A Father of the Modern State of Israel
The Fellowship | February 4, 2021
A diplomat, politician, scholar, and Israeli You Should Know, Abba Eban served the Jewish state from before it won its independence and for decades afterward.
The Young Zionist
Born Aubrey Solomon Meir Eban in Cape Town, South Africa, to Jewish parents from Lithuania, Eban moved to England at a young age. There, he spent every weekend at his grandfather’s house studying Hebrew and the Bible. During his schooling, Eban took part in Zionist organizations and edited the journal, The Young Zionist.
When World War II began, he went to work for Chaim Weizmann at the World Zionist Organization, while also serving as an intelligence officer in Jerusalem, where he prepared for resistance in the event of a Nazi invasion.
After the war, Eban went to New York to work on the “Palestine Question” at the United Nations General Assembly. As a liaison officer to the U.N. in 1947, he succeeded in gaining approval of the partition of then-British-mandate Palestine into Jewish and Arab segments, which became known as Resolution 181. After this, he changed his first name to the Hebrew word, Abba, meaning “father,” as he could be considered a father of the modern state of Israel.
Eban continued his work at the U.N. throughout the 1950s, while also serving as Israel’s Ambassador to the United States – in the photo above, taken in 1951, Eban and Israeli Prime Minister David Ben-Gurion present American President Harry Truman with a Hanukkah menorah.
A Virtuoso Speaker
With his work as a diplomat requiring much oration, Eban became known for his speaking skills. Henry Kissinger once said:
I have never encountered anyone who matched his command of the English language. Sentences poured forth in mellifluous constructions complicated enough to test the listener’s intelligence and simultaneously leave him transfixed by the speaker’s virtuosity.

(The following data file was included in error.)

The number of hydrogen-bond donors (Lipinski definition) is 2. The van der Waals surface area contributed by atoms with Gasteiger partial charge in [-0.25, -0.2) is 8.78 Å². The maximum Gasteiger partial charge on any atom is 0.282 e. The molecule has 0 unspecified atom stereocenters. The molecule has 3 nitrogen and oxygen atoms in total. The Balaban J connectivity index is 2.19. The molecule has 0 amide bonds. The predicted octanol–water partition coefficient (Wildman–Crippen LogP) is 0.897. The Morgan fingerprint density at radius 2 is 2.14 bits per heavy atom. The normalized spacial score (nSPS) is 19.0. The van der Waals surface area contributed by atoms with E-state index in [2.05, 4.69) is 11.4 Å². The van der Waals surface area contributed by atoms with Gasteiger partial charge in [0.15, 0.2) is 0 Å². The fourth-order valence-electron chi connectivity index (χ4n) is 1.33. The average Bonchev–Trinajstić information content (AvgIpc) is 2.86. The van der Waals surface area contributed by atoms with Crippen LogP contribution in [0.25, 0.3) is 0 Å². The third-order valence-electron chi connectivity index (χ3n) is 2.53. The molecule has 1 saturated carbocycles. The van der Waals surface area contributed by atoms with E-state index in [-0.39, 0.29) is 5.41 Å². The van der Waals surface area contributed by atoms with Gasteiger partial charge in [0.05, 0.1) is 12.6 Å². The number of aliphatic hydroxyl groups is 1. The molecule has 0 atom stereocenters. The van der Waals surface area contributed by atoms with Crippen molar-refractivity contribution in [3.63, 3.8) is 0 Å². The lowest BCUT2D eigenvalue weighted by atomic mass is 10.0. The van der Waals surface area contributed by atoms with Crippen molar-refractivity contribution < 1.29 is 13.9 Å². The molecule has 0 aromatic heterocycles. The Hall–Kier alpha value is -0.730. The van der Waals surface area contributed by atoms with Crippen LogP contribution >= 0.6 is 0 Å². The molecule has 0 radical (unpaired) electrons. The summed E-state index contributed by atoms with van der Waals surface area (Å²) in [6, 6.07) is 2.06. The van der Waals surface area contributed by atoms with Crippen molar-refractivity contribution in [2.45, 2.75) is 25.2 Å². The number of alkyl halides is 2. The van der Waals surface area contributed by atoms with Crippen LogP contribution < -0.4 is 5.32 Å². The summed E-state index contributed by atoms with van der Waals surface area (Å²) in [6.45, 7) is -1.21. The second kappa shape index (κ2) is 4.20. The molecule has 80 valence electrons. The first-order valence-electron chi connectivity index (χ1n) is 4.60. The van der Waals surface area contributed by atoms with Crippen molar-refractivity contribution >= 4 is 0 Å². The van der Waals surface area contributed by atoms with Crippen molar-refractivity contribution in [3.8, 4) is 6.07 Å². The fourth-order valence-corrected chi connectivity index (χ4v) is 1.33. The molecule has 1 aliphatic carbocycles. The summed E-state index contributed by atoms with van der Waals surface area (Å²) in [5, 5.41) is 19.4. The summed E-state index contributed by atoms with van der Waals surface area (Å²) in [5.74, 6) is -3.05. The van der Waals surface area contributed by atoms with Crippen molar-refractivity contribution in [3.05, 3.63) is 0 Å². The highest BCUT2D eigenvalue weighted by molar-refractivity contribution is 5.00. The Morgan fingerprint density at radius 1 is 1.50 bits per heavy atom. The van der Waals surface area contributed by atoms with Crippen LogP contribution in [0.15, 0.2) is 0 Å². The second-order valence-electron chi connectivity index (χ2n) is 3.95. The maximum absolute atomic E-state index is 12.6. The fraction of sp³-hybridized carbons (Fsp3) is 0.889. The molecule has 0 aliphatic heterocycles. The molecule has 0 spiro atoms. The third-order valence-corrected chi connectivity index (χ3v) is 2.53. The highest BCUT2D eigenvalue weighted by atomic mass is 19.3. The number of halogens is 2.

Abba Eban didn’t just excel at English – he spoke ten languages fluently!
Leaving the U.S. in 1959, Abba Eban returned to Israel to serve in the Knesset (Israel’s parliament). He also served as Ben-Gurion’s Minister of Education and Culture from 1960 to 1963, and the Deputy Prime Minister until 1966. From 1966 until 1974, Eban served as Israel’s Foreign Minister, defending the Jewish state at the U.N. after the Six-Day War of 1967 that:
So on the fateful morning of 5 June, when Egyptian forces moved by air and land against Israel’s western coast and southern territory, our country’s choice was plain.
His comment after the December 1973 Geneva Peace Talks became famous – that the Palestinians “never miss an opportunity to miss an opportunity.”
Abba Eban died in 2002, survived by his wife Suzy and their two children. A year before he passed away, Eban received the Israel Prize for lifetime achievement and special contribution to society, an honor for a man who dedicated his life to serving the Jewish state.